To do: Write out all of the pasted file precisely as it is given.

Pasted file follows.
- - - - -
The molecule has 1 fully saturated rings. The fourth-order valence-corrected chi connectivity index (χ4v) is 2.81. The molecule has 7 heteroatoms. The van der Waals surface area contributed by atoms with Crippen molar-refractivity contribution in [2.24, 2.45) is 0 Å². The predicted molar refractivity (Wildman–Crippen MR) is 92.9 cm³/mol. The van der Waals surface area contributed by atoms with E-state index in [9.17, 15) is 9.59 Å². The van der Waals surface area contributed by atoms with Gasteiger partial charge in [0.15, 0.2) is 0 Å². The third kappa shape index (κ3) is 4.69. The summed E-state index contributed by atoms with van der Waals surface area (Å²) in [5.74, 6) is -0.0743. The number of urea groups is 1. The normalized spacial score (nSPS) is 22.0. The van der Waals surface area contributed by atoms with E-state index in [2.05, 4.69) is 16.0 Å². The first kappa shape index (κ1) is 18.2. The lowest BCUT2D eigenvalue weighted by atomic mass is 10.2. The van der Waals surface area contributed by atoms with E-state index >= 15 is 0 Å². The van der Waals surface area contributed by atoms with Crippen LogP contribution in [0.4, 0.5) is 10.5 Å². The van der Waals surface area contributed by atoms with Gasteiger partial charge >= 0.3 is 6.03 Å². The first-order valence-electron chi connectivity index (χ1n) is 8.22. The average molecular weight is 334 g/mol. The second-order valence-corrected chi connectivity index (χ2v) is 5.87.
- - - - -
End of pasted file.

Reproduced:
The molecule has 1 fully saturated rings. The fourth-order valence-corrected chi connectivity index (χ4v) is 2.81. The molecule has 7 heteroatoms. The van der Waals surface area contributed by atoms with Crippen molar-refractivity contribution in [2.24, 2.45) is 0 Å². The predicted molar refractivity (Wildman–Crippen MR) is 92.9 cm³/mol. The van der Waals surface area contributed by atoms with E-state index in [9.17, 15) is 9.59 Å². The van der Waals surface area contributed by atoms with Gasteiger partial charge in [0.15, 0.2) is 0 Å². The third kappa shape index (κ3) is 4.69. The summed E-state index contributed by atoms with van der Waals surface area (Å²) in [5.74, 6) is -0.0743. The number of urea groups is 1. The normalized spacial score (nSPS) is 22.0. The van der Waals surface area contributed by atoms with E-state index in [2.05, 4.69) is 16.0 Å². The first kappa shape index (κ1) is 18.2. The lowest BCUT2D eigenvalue weighted by atomic mass is 10.2. The van der Waals surface area contributed by atoms with E-state index >= 15 is 0 Å². The van der Waals surface area contributed by atoms with Crippen LogP contribution in [0.4, 0.5) is 10.5 Å². The van der Waals surface area contributed by atoms with Gasteiger partial charge >= 0.3 is 6.03 Å². The first-order valence-electron chi connectivity index (χ1n) is 8.22. The average molecular weight is 334 g/mol. The second-order valence-corrected chi connectivity index (χ2v) is 5.87.